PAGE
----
SXSW 2021 Review: Pull Up A Chair For THE FEAST, A Superb Welsh Folk Horror

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SXSW 2021 Review: Pull Up A Chair For THE FEAST, A Superb Welsh Folk Horror

Set at an ostentatious estate nestled garishly upon the lush green landscapes of rural Wales, director Lee Haven Jones makes his feature directing debut with the astonishingly elegant eco/folk/revenge horror film, The Feast (Gwledd). The family of a politician are preparing an opulent meal for family and close friends, never once suspecting that it may be their last. When an odd-duck, last minute replacement for their usual help arrives to assist in the staging of the event, the family's quirks and foibles begin to amplify to the point of climax, and their perfect home just may become a monument to their iniquity.

Matriarch, Glenda (Nia Roberts), has been tasked with preparing both the family home and the family itself for an important dinner with neighbors. However, with her responsibilities as hostess becoming overwhelming, she employs the help of Cadi (Annes Elwy), a somewhat shy, retiring woman who has replaced her usual domestic help to get the job done. While Glenda waits for her husband and guests to arrive, she must organize her sons, aspiring triathlonist Gweirydd (Sion Alun Davies), and brooding rock-star wannabe Guto (Steffan Cennydd) to look decent and make a good impression.

The first half of The Feast takes great care to set the proverbial table for the madness to come, largely through clever juxtaposition of setting and character. The family estate is immaculate and aspirational, each and every white wall is pristine, several external walls are floor to ceiling glass, as if to say to the world, “look how perfect we are in here”, but the rot from the inside is unavoidable. The sons are insufferable as only men born with silver spoons in their mouths can be, supporting Gweirydd's sporting hopes seems to be more of an attempt to divert him from more salacious obsessions, and Guto's aloofness is just annoying in a way that only attention starved teenagers can make sexy.

All the while, these generally unlikable aristocrats are being silently studied by Cadi, about whom we know little apart from the general sense that she's more than she seems.

When Glenda's husband Gwyn (Julian Lewis Jones) arrives home, he becomes more of a hindrance than a help, immediately pouring himself several rounds of scotch and silently cruising Cadi on his way to get dressed. Cadi, however, manages her own minor adventures with both of the boys, learning more about them and their peccadilloes while observing the house and helping to prepare the dinner to come.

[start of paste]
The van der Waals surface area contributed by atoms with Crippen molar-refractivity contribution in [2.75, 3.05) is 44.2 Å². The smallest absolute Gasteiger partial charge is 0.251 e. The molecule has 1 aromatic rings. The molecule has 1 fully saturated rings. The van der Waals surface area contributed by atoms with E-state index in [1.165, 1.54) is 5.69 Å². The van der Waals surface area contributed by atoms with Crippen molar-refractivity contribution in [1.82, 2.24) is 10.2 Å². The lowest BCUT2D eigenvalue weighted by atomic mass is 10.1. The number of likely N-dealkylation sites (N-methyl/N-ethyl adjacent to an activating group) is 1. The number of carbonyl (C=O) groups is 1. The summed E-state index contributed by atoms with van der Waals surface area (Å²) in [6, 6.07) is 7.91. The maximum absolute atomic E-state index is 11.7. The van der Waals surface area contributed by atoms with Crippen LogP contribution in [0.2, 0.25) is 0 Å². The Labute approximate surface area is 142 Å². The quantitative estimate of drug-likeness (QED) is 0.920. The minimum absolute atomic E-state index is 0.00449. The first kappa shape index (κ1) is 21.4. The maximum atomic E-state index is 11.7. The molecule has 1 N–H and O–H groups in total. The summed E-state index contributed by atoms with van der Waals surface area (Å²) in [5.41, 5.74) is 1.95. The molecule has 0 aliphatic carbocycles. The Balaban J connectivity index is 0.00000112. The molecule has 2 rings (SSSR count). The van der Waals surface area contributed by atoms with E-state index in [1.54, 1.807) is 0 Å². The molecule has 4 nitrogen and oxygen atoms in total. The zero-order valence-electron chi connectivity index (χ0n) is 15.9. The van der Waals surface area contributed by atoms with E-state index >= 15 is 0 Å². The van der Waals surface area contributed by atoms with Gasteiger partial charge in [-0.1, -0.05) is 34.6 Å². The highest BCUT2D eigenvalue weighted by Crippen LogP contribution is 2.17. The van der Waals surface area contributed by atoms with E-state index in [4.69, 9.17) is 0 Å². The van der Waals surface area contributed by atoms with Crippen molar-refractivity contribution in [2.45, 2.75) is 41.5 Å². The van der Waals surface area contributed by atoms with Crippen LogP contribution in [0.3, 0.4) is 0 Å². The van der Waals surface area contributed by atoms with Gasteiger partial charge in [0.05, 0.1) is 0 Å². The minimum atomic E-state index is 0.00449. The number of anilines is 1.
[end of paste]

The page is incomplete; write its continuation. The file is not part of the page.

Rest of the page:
For a large segment of The Feast, it seems to be little more than a quietly observed upstairs-downstairs drama examining the dichotomy between the haves and the help. However, things start to get strange when family friend and financial adviser Euros (Rhodri Meilir) shows up and the real reason for the evening's fete becomes more clear. Upon his arrival Euros promptly drops a bottle of what we presume to be a very expensive bottle of wine, which Cadi is tasked with cleaning up, however, when she finds a particularly angry looking shard and scoots it up her skirt, it becomes very clear that shit is about to get real.

From this point through the end of the film, The Feast rapidly descends into violent madness and vitriolic revenge. The history of the estate becomes more clear, and the way the family rose from humble farmers to aristocracy through the manipulation and symbolic rape of the pristine countryside starts to add up, and suddenly Cadi becomes more than just the help, and things begin to find focus.

It's a challenge to say as much as I want to say about The Feast without giving away some of its more illuminating secrets, but suffice it to say that the film straddles the line between folk horror and rape revenge with impressive agility. Think the first half of Martyrs in terms of tone, with an ecstatic violent catharsis that stretches out over the final twenty minutes of the film that just feels right.

With sets to angular you could get cut just by looking at them, and surrounding landscapes so lush it'd be no surprise to see Julie Andrews traipsing across them singing their praises, The Feast is an expertly mounted study in dichotomy. Filmed in the Welsh language, the film explores a culture that feels all too familiar to those in the throes of oligarchy around the world, but just foreign enough for English speaking audiences to remain a bit exotic.

Haven's direction and the sumptuous cinematography from TV veteran Bjørn Ståle Bratberg set the audience at ease by caressing every last inch of the estate and the ensuing carnage with the camera. Writer/producer Roger Williams' story reveals exactly what it needs to at every moment, always giving the audience an opportunity to connect the many expertly placed dots throughout the film until the finale where it all finally makes sense.

Among the smartest, most literate, and goriest of SXSW's Midnighters this year, The Feast is hands down the best of the section. A film that will amply reward repeated viewings, The Feast is a folk horror fan's dream come true.

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